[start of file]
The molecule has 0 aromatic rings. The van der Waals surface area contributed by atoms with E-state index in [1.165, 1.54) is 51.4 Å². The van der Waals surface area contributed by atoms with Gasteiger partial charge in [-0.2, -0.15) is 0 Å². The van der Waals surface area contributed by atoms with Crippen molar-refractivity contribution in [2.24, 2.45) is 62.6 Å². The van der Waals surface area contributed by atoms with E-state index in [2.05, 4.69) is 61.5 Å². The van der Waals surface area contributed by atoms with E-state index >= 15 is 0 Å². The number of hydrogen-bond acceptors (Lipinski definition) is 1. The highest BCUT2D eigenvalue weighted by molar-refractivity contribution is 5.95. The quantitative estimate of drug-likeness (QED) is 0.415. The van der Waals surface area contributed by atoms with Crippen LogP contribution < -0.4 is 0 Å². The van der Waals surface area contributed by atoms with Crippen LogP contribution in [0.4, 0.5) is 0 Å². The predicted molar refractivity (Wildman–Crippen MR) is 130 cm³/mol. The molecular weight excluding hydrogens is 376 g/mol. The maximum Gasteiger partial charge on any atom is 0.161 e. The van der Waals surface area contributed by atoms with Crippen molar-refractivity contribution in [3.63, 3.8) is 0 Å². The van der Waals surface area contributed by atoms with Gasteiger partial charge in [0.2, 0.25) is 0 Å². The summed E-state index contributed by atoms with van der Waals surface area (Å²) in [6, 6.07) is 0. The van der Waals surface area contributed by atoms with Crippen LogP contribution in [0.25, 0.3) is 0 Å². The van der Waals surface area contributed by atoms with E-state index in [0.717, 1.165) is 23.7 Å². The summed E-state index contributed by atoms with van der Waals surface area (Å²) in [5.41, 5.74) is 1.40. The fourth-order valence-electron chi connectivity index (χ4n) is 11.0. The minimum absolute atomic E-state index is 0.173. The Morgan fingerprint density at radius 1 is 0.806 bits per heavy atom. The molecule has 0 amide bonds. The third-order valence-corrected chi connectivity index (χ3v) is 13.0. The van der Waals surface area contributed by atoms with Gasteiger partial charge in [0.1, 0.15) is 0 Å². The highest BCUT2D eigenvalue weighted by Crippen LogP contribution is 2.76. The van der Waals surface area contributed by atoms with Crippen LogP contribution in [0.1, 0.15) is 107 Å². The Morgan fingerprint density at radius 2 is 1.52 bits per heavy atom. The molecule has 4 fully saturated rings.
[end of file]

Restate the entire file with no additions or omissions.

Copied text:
The molecule has 0 aromatic rings. The van der Waals surface area contributed by atoms with E-state index in [1.165, 1.54) is 51.4 Å². The van der Waals surface area contributed by atoms with Gasteiger partial charge in [-0.2, -0.15) is 0 Å². The van der Waals surface area contributed by atoms with Crippen molar-refractivity contribution in [2.24, 2.45) is 62.6 Å². The van der Waals surface area contributed by atoms with E-state index in [2.05, 4.69) is 61.5 Å². The van der Waals surface area contributed by atoms with E-state index >= 15 is 0 Å². The number of hydrogen-bond acceptors (Lipinski definition) is 1. The highest BCUT2D eigenvalue weighted by molar-refractivity contribution is 5.95. The quantitative estimate of drug-likeness (QED) is 0.415. The van der Waals surface area contributed by atoms with Crippen LogP contribution < -0.4 is 0 Å². The van der Waals surface area contributed by atoms with Crippen LogP contribution in [0.4, 0.5) is 0 Å². The predicted molar refractivity (Wildman–Crippen MR) is 130 cm³/mol. The molecular weight excluding hydrogens is 376 g/mol. The maximum Gasteiger partial charge on any atom is 0.161 e. The van der Waals surface area contributed by atoms with Crippen molar-refractivity contribution in [3.63, 3.8) is 0 Å². The van der Waals surface area contributed by atoms with Gasteiger partial charge in [0.2, 0.25) is 0 Å². The summed E-state index contributed by atoms with van der Waals surface area (Å²) in [6, 6.07) is 0. The van der Waals surface area contributed by atoms with Crippen LogP contribution in [0.25, 0.3) is 0 Å². The van der Waals surface area contributed by atoms with E-state index in [0.717, 1.165) is 23.7 Å². The summed E-state index contributed by atoms with van der Waals surface area (Å²) in [5.41, 5.74) is 1.40. The fourth-order valence-electron chi connectivity index (χ4n) is 11.0. The minimum absolute atomic E-state index is 0.173. The Morgan fingerprint density at radius 1 is 0.806 bits per heavy atom. The molecule has 0 amide bonds. The third-order valence-corrected chi connectivity index (χ3v) is 13.0. The van der Waals surface area contributed by atoms with Gasteiger partial charge in [0.1, 0.15) is 0 Å². The highest BCUT2D eigenvalue weighted by Crippen LogP contribution is 2.76. The van der Waals surface area contributed by atoms with Crippen LogP contribution in [0.1, 0.15) is 107 Å². The Morgan fingerprint density at radius 2 is 1.52 bits per heavy atom. The molecule has 4 fully saturated rings.